Last November, my roomie and I decided to adopt a kitten.
We’d been fostering an adult cat for a few months prior to that, and giving him back left us with kitten-shaped holes in our hearts that needed filling.
I found out that my coworker’s sister found a litter of stray kittens under her porch, so we immediately set a date to meet them all and collectively coo over how small and adorable they were. That’s when we met Dr. Thaddeus Venture: the tiniest, orangest and meowiest of the bunch.
Neither my roomie nor I had ever had a kitten before. Cats were well-tread territory for both of us, and we figured that kittens were just tiny cats, right?
There were a few things that I learned about kittens in those first couple of weeks: they’re cute, they’re sharp, and they’re both of these things at the exact same time, all of the time.
Dr. Venture was so tiny that he had to use his microscopic, needlelike claws to gain leverage on any (and every) surface in the house. And by “any (and every) surface in the house,” I mean my hands, exclusively.
As a result, they got torn to shreds.
Initially, this wasn’t a problem. It started out with one or two scratches. People would ask if I had a kitten, and I’d fly into that obnoxious-new-parent practice of roping them into a 20-minute phone slideshow of my perfect baby cat.
As my precious baby cat grew to be a toothy and scratchy teenage cat, though, I acquired more scars. The once cheery questions turned to hushed concern, which turned to breathy relief that the scarring was from a kitten instead of…you know. Other things.
The first couple of times it happened, it rolled off my back. After a serious moment’s consideration, however, that reaction--common to the point of ubiquity--began to piss me off.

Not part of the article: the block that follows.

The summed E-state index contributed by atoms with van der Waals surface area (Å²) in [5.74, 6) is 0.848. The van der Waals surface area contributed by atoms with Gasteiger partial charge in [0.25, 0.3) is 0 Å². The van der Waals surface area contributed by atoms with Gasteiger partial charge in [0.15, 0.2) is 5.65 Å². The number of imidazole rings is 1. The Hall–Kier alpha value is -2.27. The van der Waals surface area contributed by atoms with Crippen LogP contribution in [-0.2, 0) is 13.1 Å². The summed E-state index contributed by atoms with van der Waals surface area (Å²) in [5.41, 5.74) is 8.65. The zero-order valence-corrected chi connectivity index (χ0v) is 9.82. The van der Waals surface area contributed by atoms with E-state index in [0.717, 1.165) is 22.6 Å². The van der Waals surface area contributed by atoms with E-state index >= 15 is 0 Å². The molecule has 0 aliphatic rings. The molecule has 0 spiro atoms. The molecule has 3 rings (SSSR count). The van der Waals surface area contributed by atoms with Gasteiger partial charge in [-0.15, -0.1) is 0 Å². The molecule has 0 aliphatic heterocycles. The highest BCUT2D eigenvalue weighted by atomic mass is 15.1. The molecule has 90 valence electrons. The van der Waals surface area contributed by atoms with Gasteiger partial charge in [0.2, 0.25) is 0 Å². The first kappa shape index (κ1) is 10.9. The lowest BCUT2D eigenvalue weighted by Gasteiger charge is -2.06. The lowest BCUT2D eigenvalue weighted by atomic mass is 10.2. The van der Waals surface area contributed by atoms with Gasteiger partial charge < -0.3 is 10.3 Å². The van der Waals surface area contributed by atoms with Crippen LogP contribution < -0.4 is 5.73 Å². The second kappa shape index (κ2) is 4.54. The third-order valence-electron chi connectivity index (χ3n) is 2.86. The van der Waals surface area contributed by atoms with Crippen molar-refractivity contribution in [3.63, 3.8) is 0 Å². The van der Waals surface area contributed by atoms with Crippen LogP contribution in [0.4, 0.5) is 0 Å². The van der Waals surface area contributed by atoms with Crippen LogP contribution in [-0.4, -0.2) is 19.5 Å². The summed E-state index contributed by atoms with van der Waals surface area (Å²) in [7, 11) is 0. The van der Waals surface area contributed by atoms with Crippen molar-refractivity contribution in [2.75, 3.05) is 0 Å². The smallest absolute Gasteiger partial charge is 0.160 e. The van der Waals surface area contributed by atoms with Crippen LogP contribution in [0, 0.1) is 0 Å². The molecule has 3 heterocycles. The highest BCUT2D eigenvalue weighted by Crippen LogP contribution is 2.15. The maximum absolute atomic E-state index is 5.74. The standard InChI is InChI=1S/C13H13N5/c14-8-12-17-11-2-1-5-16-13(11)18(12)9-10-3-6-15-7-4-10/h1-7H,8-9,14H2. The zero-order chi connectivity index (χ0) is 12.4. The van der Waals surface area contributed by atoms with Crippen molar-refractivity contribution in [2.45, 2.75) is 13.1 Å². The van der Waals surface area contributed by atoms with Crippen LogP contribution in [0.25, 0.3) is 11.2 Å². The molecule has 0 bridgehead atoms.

It’s true that my hands are super-torn-apart because of a kitten, yes, but that kind of dramatic balking at scarring, and the mere possibility of self-harm, both crushed and infuriated me. I had the buffer of knowing that my scars came from elsewhere, but the comments began to wear on me despite that. I couldn’t imagine how much worse that would feel for someone whose scars were actually a result of something serious.
While angrily schooling people on mood disorders and self-harm whenever they ask about my hands would be preferable, it’s not particularly tactful. Instead, I’m trying Mederma, the over-the-counter cream that my friends swore by to help reduce the appearance of scars.
I spent a whopping $25 on it, which may not seem like much before you consider that it’s the cost of like, five whole thrift store dresses. I have priorities.
To placate my flipping-the-hell-out inner cheapskate, I looked up the main ingredient in Mederma, onion, and made my own extract with these handy methods of extracting onion juice.
Mederma needs to be applied three times daily, but I’m only applying the onion extract twice daily to avoid being fired from my job for making my coworkers cry. Onion is no joke.
For the record, I don’t feel that scars should always be hidden or diminished. I have many scars all over my body that I wear proudly, for a variety of different reasons; each one carries its own tale of triumph, perseverance or tomfoolery.
For instance, there’s the one on my boob from when I was pulling the teeth out of a metal zipper at three in the morning and somehow got myself with the pliers, or the one from “hiding” my friend’s Birkenstock sandal on top of a rather phallic 15-foot tall set piece in high school theatre and hitting another (similarly phallic) set piece when I fell off (it hit me on my bikini line, too--I could almost hear Freud cackling from the grave).
Amongst those and other colorful or cautionary scar stories, several dozen repetitions of “my tiny, adorable kitten was trying to get on the couch and my hand was in the way” don’t really fit in.
Will these methods work? Who knows! My scarring was irritating me enough that I’m willing to try, though, despite what some scientific studies have said about onion’s effectiveness.
Best case scenario: the scarring fades, and my hands look a little closer to normal. “Worst” case scenario: they don’t fade, and I start telling people that my hands look the way they do because I’m a crime fighting vigilante on nights and weekends who makes a point of hitting miscreants in the mouth.
Do you have any scars that you’re particularly proud of? Or do you prefer to fade or hide them?